BP has signed over six key Gulf of Mexico oil and gas assets as collateral for the $20bn (£12.6bn) compensation fund set up for victims of the Deepwater Horizon disaster, the oil giant revealed yesterday.
The move will be seen as good news for the company, with analysts pointing out that the US government would have been unlikely to sanction the arrangement if it planned to prevent BP from operating in the Gulf.
The fund, set up following angry meetings with President Obama, was launched with a $3bn contribution from BP, with another $2bn payment promised by the end of the year. The oil giant has then promised to make quarterly payments of $1.25bn to the fund until the end of 2013.
Yesterday, BP said the payments would come from revenues produced by six of its Gulf of Mexico assets, including its biggest field, Thunder Horse. "The value of the production [from these fields] will provide the fundsaccording to the schedule laid out."
Although BP would not comment on discussions it has held with the US government, it is understood the arrangement has been cleared with White House officials. That would suggest President Obama's administration does not expect to see legislation enacted in the US which would prevent BP continuing to operate in the Gulf, a ban that would jeopardise the revenues produced by the assets pledged.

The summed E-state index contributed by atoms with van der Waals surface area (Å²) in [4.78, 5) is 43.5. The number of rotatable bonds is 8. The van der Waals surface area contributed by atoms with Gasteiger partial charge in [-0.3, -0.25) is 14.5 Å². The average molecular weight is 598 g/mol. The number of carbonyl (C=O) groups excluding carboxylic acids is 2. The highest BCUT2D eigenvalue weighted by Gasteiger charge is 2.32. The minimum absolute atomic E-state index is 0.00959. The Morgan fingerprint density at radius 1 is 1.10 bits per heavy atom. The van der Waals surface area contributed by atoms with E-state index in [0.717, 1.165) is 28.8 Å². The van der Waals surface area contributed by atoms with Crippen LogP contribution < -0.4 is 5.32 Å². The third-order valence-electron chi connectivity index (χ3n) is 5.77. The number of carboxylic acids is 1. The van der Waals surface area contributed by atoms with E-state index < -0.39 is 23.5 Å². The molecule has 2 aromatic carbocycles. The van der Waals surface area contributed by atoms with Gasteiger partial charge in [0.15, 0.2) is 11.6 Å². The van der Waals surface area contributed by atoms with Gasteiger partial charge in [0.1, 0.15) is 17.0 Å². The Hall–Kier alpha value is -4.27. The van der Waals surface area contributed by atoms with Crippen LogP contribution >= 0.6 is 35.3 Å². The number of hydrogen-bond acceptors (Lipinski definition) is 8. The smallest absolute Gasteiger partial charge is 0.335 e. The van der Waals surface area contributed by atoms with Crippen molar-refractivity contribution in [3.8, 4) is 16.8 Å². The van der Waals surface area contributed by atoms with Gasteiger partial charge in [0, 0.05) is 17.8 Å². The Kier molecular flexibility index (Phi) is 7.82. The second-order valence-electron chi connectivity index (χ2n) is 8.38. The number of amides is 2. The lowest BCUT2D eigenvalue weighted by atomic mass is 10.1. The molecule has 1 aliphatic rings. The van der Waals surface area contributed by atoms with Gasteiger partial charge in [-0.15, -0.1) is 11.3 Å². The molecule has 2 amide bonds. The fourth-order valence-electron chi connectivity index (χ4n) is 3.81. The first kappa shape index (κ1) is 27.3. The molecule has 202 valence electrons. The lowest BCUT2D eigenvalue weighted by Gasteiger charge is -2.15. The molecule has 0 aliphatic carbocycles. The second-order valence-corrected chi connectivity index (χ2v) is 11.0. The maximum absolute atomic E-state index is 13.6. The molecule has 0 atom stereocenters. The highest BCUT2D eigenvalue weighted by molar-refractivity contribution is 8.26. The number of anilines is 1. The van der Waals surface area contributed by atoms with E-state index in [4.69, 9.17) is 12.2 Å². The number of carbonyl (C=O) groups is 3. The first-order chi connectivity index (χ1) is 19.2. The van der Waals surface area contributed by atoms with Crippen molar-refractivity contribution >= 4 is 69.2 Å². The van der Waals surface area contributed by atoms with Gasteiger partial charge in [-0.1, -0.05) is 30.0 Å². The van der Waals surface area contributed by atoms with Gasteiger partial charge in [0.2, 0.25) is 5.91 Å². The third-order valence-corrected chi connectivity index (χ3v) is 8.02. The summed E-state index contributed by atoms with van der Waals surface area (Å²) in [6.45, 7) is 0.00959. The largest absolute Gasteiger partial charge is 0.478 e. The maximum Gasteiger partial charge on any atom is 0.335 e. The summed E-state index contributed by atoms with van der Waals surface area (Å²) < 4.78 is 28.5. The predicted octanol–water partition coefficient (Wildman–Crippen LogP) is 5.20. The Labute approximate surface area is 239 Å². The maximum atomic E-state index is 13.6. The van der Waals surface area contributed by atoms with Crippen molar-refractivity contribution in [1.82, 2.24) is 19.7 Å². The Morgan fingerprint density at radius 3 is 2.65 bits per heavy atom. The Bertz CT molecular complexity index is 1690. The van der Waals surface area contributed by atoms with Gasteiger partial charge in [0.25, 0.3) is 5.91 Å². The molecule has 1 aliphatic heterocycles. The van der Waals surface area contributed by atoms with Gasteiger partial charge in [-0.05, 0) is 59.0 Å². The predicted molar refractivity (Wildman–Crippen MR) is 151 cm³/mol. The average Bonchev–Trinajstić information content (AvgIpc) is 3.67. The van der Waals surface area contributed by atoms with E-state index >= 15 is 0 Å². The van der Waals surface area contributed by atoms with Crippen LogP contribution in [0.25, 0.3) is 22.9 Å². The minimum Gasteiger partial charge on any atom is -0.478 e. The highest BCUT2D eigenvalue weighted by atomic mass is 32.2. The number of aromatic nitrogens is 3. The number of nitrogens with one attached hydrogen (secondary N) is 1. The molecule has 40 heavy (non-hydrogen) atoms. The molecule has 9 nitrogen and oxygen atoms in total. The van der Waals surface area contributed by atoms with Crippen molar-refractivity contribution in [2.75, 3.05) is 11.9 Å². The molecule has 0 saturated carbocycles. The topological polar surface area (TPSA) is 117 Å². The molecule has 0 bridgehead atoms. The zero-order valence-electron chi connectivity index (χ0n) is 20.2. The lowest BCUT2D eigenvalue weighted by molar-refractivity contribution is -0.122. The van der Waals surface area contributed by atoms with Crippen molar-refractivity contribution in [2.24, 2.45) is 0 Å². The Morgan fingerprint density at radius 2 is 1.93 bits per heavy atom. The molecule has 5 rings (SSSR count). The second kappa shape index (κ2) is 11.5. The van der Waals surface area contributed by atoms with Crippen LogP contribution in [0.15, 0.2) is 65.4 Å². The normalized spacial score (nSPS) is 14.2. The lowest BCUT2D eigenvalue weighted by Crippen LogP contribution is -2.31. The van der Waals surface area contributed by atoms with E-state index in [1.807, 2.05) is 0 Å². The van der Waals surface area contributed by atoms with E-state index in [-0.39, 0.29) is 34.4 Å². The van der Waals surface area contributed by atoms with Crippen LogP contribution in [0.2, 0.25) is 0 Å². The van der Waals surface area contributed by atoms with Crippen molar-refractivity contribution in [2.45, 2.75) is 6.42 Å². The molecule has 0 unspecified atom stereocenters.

The threat of such a ban has worried many investors in BP, which depends on the Gulf of Mexico for around 25 per cent of its total oil production. The House of Representatives hasalready passed legislation that would prevent oil companies found guilty of safety breaches from operating in the US – laws seen as being targeted at BP.
However, Robert Dudley, the new chief executive of BP, who took up his post yesterday, has moved quickly to try to restore the oil company's reputation, announcing a new safety unit within the business. BP hopes that having replaced its senior management, moved quickly on safety measures and provided funds for compensation, US anger towards it may begin to ease.
BP said yesterday the total cost to it of the spill has now risen to $11.2bn, up by $1.7bn in the past 11 days. Even so, Mr Dudley said this week he thought it likely the company would be able to restart dividend payments early in 2011.